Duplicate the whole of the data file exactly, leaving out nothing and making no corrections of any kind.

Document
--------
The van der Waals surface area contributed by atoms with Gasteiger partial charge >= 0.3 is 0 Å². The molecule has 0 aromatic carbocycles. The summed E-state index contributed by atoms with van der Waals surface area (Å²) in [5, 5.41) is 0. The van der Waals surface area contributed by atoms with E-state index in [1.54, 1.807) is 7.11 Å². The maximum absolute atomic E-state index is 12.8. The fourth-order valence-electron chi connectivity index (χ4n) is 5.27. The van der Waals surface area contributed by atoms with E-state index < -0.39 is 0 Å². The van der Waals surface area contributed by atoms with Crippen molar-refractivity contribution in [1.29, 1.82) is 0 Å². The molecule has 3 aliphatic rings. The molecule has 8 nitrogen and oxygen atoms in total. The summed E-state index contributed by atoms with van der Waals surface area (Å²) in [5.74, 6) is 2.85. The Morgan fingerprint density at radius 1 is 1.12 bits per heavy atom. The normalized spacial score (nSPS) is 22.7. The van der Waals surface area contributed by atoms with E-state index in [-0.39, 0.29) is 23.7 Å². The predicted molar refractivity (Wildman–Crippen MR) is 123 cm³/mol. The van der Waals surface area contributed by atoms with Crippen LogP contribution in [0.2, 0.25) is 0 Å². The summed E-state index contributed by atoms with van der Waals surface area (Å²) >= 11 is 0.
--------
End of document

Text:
The van der Waals surface area contributed by atoms with Gasteiger partial charge >= 0.3 is 0 Å². The molecule has 0 aromatic carbocycles. The summed E-state index contributed by atoms with van der Waals surface area (Å²) in [5, 5.41) is 0. The van der Waals surface area contributed by atoms with E-state index in [1.54, 1.807) is 7.11 Å². The maximum absolute atomic E-state index is 12.8. The fourth-order valence-electron chi connectivity index (χ4n) is 5.27. The van der Waals surface area contributed by atoms with E-state index < -0.39 is 0 Å². The van der Waals surface area contributed by atoms with Crippen molar-refractivity contribution in [1.29, 1.82) is 0 Å². The molecule has 3 aliphatic rings. The molecule has 8 nitrogen and oxygen atoms in total. The summed E-state index contributed by atoms with van der Waals surface area (Å²) in [5.74, 6) is 2.85. The Morgan fingerprint density at radius 1 is 1.12 bits per heavy atom. The normalized spacial score (nSPS) is 22.7. The van der Waals surface area contributed by atoms with E-state index in [-0.39, 0.29) is 23.7 Å². The predicted molar refractivity (Wildman–Crippen MR) is 123 cm³/mol. The van der Waals surface area contributed by atoms with Crippen LogP contribution in [0.2, 0.25) is 0 Å². The summed E-state index contributed by atoms with van der Waals surface area (Å²) >= 11 is 0.